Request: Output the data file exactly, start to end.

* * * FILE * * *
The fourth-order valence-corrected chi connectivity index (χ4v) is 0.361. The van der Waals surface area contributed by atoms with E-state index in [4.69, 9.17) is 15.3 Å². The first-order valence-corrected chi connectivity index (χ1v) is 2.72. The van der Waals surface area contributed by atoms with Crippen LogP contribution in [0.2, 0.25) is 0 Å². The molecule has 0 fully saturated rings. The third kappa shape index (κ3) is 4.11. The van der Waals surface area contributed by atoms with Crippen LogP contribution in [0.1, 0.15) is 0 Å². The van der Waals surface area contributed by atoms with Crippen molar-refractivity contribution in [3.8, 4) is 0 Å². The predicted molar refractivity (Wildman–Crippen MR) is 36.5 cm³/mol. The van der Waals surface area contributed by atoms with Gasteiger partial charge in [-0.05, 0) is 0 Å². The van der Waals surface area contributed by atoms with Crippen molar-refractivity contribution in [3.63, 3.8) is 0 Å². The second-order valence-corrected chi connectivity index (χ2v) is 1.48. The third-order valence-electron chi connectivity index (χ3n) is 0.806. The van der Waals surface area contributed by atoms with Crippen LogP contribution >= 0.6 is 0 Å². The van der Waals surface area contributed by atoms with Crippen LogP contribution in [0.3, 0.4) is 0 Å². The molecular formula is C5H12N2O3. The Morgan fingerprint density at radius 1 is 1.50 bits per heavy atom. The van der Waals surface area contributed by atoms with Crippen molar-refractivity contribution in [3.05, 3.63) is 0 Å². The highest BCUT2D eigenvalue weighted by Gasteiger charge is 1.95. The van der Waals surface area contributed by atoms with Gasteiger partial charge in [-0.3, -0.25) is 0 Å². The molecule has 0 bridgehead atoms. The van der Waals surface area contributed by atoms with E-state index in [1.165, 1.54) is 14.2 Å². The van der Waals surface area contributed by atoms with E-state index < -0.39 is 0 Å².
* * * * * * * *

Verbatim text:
The fourth-order valence-corrected chi connectivity index (χ4v) is 0.361. The van der Waals surface area contributed by atoms with E-state index in [4.69, 9.17) is 15.3 Å². The first-order valence-corrected chi connectivity index (χ1v) is 2.72. The van der Waals surface area contributed by atoms with Crippen LogP contribution in [0.2, 0.25) is 0 Å². The molecule has 0 fully saturated rings. The third kappa shape index (κ3) is 4.11. The van der Waals surface area contributed by atoms with Crippen LogP contribution in [0.1, 0.15) is 0 Å². The van der Waals surface area contributed by atoms with Crippen molar-refractivity contribution in [3.8, 4) is 0 Å². The predicted molar refractivity (Wildman–Crippen MR) is 36.5 cm³/mol. The van der Waals surface area contributed by atoms with Gasteiger partial charge in [-0.05, 0) is 0 Å². The van der Waals surface area contributed by atoms with Crippen molar-refractivity contribution in [3.63, 3.8) is 0 Å². The second-order valence-corrected chi connectivity index (χ2v) is 1.48. The third-order valence-electron chi connectivity index (χ3n) is 0.806. The van der Waals surface area contributed by atoms with Crippen LogP contribution >= 0.6 is 0 Å². The van der Waals surface area contributed by atoms with Crippen LogP contribution in [0.3, 0.4) is 0 Å². The molecular formula is C5H12N2O3. The Morgan fingerprint density at radius 1 is 1.50 bits per heavy atom. The van der Waals surface area contributed by atoms with Crippen molar-refractivity contribution in [3.05, 3.63) is 0 Å². The highest BCUT2D eigenvalue weighted by Gasteiger charge is 1.95. The van der Waals surface area contributed by atoms with Gasteiger partial charge in [-0.3, -0.25) is 0 Å². The molecule has 0 bridgehead atoms. The van der Waals surface area contributed by atoms with E-state index in [1.165, 1.54) is 14.2 Å². The van der Waals surface area contributed by atoms with E-state index < -0.39 is 0 Å².